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DUI Pre-Trial Conference: What To Expect

A DUI conviction can ruin you financially, emotionally, and professionally. It can also result in jail time, fines, probation, license suspension, and other penalties. An experienced DUI attorney will fight for your rights and defend against the charges.

The first thing you need to know about a pre-trial conference is that it's not a trial.

At a pre-trial conference, you or your attorney and the district attorney decide whether or not a plea agreement can be reached. If not, the judge sets a date for the next court hearing. This is called a "motions hearing." You should expect to attend this hearing.

You will not have a chance to tell your side of the story before the judge sets your case for trial.

If you enter a guilty plea, you may the judge what happened. If you feel your constitutional rights been violated, you'll have an opportunity to file motions to suppress evidence.. The judge will ask questions to help you decide whether or not to have the case to move forward.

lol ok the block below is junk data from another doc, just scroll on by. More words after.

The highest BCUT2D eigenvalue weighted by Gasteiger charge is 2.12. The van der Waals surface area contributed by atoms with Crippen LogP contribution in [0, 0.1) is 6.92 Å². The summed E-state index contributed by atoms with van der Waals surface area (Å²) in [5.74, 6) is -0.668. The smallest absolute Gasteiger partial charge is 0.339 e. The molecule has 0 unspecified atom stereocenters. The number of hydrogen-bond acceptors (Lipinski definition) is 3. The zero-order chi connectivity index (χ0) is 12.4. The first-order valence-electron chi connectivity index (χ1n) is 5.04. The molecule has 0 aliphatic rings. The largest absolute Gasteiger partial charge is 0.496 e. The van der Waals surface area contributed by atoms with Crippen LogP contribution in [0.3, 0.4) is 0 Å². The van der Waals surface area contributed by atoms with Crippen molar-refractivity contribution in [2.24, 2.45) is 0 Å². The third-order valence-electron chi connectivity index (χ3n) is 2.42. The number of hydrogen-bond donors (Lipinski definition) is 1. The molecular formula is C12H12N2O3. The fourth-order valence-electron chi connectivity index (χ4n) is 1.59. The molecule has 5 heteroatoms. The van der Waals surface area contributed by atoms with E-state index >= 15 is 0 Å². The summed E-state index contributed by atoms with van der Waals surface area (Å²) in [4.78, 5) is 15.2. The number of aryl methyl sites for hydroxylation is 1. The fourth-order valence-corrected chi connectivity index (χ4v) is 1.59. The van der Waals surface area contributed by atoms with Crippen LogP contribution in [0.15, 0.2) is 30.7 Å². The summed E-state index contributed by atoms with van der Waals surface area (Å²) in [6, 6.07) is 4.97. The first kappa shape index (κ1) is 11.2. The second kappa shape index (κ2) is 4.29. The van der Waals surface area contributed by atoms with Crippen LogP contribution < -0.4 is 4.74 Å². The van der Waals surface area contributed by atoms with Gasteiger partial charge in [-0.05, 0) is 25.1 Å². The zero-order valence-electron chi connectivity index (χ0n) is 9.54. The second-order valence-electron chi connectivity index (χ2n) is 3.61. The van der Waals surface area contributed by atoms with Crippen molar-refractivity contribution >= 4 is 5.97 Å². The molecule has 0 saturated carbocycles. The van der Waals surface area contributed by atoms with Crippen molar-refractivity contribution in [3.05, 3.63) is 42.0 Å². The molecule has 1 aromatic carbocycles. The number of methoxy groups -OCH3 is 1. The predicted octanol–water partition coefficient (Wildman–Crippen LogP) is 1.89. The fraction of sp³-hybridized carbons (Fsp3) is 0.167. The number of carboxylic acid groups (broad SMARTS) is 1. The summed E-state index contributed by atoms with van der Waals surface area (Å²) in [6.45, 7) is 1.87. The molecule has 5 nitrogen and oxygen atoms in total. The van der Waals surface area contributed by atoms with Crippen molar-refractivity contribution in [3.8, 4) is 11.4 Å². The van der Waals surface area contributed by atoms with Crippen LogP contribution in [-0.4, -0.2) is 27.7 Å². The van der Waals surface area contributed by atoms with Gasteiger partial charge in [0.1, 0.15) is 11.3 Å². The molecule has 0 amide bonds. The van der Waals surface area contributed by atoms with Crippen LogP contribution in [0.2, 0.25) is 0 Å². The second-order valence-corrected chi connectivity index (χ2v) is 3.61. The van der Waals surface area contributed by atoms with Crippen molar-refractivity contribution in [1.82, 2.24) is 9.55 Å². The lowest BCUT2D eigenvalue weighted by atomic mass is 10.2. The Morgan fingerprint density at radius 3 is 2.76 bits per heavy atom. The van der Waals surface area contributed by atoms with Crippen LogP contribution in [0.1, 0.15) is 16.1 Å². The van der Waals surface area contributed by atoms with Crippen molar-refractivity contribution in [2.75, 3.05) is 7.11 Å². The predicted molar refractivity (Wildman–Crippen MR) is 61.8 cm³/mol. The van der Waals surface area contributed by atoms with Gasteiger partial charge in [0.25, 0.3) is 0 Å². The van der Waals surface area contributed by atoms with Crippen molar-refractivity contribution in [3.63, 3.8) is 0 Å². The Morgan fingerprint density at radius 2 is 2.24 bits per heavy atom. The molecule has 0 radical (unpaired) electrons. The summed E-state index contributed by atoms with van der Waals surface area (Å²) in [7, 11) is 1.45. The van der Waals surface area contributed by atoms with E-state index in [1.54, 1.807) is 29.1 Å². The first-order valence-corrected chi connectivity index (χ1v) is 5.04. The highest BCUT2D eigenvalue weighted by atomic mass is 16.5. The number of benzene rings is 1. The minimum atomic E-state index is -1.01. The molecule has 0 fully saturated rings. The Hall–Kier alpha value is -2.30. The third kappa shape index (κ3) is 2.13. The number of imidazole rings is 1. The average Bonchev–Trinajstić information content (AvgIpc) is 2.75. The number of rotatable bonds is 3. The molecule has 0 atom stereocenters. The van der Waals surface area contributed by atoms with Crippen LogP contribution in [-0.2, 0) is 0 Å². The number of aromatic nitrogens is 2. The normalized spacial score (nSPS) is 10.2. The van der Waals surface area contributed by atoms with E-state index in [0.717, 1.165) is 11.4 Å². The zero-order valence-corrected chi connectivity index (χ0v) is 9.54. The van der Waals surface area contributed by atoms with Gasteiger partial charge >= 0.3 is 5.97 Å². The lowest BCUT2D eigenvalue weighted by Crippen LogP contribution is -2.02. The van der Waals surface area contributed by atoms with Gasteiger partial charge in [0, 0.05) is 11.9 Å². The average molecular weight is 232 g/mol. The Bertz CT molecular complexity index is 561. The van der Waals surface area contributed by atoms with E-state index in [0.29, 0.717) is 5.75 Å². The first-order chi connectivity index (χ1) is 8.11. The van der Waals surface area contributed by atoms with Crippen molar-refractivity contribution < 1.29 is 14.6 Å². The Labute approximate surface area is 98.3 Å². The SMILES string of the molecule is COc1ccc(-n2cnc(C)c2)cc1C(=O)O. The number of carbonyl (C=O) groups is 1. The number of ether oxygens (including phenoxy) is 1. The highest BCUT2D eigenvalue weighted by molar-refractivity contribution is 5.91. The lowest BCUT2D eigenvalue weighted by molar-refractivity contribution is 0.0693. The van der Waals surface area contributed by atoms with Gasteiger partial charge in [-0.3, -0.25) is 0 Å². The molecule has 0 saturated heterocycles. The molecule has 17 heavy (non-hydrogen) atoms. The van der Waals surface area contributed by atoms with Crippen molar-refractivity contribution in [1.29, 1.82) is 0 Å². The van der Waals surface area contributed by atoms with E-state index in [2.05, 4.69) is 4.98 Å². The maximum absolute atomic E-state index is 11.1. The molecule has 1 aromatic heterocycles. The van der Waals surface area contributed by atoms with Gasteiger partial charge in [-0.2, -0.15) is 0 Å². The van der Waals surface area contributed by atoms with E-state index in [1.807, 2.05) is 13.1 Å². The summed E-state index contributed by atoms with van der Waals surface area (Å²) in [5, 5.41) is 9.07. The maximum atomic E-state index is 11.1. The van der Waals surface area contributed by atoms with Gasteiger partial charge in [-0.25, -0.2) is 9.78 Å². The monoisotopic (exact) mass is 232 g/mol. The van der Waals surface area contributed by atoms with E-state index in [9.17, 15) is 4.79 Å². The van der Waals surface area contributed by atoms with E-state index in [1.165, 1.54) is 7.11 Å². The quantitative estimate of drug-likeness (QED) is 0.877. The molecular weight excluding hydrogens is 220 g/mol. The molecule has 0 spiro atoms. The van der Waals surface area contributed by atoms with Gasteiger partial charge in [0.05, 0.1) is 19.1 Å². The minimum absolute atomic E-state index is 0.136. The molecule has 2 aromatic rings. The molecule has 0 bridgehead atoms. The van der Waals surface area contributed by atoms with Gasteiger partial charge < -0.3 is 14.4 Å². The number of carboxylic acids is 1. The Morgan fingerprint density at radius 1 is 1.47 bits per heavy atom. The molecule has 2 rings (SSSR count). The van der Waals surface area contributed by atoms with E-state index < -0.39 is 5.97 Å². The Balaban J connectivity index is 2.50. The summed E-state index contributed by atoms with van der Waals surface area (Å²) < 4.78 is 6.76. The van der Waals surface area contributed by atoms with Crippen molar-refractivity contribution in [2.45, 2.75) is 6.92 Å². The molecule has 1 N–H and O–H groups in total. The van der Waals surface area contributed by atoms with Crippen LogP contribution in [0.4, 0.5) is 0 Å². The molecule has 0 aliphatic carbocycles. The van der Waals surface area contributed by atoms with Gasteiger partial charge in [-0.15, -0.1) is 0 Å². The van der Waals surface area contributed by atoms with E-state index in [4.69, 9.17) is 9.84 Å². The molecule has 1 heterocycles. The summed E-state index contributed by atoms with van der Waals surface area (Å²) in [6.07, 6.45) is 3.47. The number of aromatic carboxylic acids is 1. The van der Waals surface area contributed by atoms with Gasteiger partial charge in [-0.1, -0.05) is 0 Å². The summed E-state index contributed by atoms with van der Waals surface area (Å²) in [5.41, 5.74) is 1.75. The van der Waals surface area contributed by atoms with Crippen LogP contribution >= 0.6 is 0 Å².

There may be some surprises at the pre-trial conference.

You might find yourself facing additional charges, such as resisting arrest or driving without a license. If the prosecutor brings additional charges against you, he/she may ask the judge to set or increase bail. Also you should expect to meet with your attorney before motions and trial dates.

At the pre-trial conference you or your attorney also get to meet with the prosecutor to negotiate possible plea bargains.

If you're facing serious charges, such as driving under the influence (DUI), you need to hire an attorney right away. An attorney can help you understand what's going on and how to prepare for your upcoming court date.

You should expect to spend time with your attorney before the motions, to make sure he has enough time to prepare.

At a suppression hearing, the prosecutor will present witnesses who saw you commit the crime. They'll also use any police reports and other documents that support the charges. Then, the prosecutor will ask the judge to set bail, which means setting a bond amount that you must pay if you're released pending trial.

Denver and Other County DUI Pre-Trial Conferences